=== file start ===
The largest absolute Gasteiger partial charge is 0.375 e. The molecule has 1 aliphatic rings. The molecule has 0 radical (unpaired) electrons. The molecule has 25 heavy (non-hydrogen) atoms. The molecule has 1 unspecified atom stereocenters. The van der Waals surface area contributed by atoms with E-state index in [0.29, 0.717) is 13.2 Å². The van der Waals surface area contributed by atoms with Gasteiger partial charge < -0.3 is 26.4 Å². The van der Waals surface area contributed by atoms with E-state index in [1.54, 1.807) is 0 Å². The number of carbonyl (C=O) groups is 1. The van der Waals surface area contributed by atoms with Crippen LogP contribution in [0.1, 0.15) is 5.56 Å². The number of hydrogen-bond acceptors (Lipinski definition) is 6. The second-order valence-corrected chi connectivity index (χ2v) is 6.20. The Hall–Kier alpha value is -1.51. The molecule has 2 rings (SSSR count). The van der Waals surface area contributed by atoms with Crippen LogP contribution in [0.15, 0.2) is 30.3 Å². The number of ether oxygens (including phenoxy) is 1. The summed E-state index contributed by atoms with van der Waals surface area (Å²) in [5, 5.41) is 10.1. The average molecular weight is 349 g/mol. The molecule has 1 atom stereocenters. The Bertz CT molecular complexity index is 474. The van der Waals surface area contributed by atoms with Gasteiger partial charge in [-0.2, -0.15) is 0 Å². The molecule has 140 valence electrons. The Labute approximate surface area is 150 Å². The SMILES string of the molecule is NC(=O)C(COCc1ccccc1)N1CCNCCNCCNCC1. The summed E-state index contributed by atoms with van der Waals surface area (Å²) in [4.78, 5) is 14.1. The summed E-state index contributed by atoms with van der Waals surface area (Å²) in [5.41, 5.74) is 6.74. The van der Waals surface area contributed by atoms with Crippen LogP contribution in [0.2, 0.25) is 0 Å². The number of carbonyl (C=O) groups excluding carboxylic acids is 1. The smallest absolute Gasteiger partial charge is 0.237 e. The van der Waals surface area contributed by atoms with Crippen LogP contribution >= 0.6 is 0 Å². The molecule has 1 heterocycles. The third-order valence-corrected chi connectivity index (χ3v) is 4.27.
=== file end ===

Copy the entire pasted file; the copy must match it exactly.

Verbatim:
The largest absolute Gasteiger partial charge is 0.375 e. The molecule has 1 aliphatic rings. The molecule has 0 radical (unpaired) electrons. The molecule has 25 heavy (non-hydrogen) atoms. The molecule has 1 unspecified atom stereocenters. The van der Waals surface area contributed by atoms with E-state index in [0.29, 0.717) is 13.2 Å². The van der Waals surface area contributed by atoms with Gasteiger partial charge < -0.3 is 26.4 Å². The van der Waals surface area contributed by atoms with E-state index in [1.54, 1.807) is 0 Å². The number of carbonyl (C=O) groups is 1. The van der Waals surface area contributed by atoms with Crippen LogP contribution in [0.1, 0.15) is 5.56 Å². The number of hydrogen-bond acceptors (Lipinski definition) is 6. The second-order valence-corrected chi connectivity index (χ2v) is 6.20. The Hall–Kier alpha value is -1.51. The molecule has 2 rings (SSSR count). The van der Waals surface area contributed by atoms with Crippen LogP contribution in [0.15, 0.2) is 30.3 Å². The number of ether oxygens (including phenoxy) is 1. The summed E-state index contributed by atoms with van der Waals surface area (Å²) in [5, 5.41) is 10.1. The average molecular weight is 349 g/mol. The molecule has 1 atom stereocenters. The Bertz CT molecular complexity index is 474. The van der Waals surface area contributed by atoms with Gasteiger partial charge in [-0.2, -0.15) is 0 Å². The molecule has 140 valence electrons. The Labute approximate surface area is 150 Å². The SMILES string of the molecule is NC(=O)C(COCc1ccccc1)N1CCNCCNCCNCC1. The summed E-state index contributed by atoms with van der Waals surface area (Å²) in [4.78, 5) is 14.1. The summed E-state index contributed by atoms with van der Waals surface area (Å²) in [5.41, 5.74) is 6.74. The van der Waals surface area contributed by atoms with Crippen LogP contribution in [0.2, 0.25) is 0 Å². The number of carbonyl (C=O) groups excluding carboxylic acids is 1. The smallest absolute Gasteiger partial charge is 0.237 e. The van der Waals surface area contributed by atoms with Crippen LogP contribution >= 0.6 is 0 Å². The molecule has 1 heterocycles. The third-order valence-corrected chi connectivity index (χ3v) is 4.27.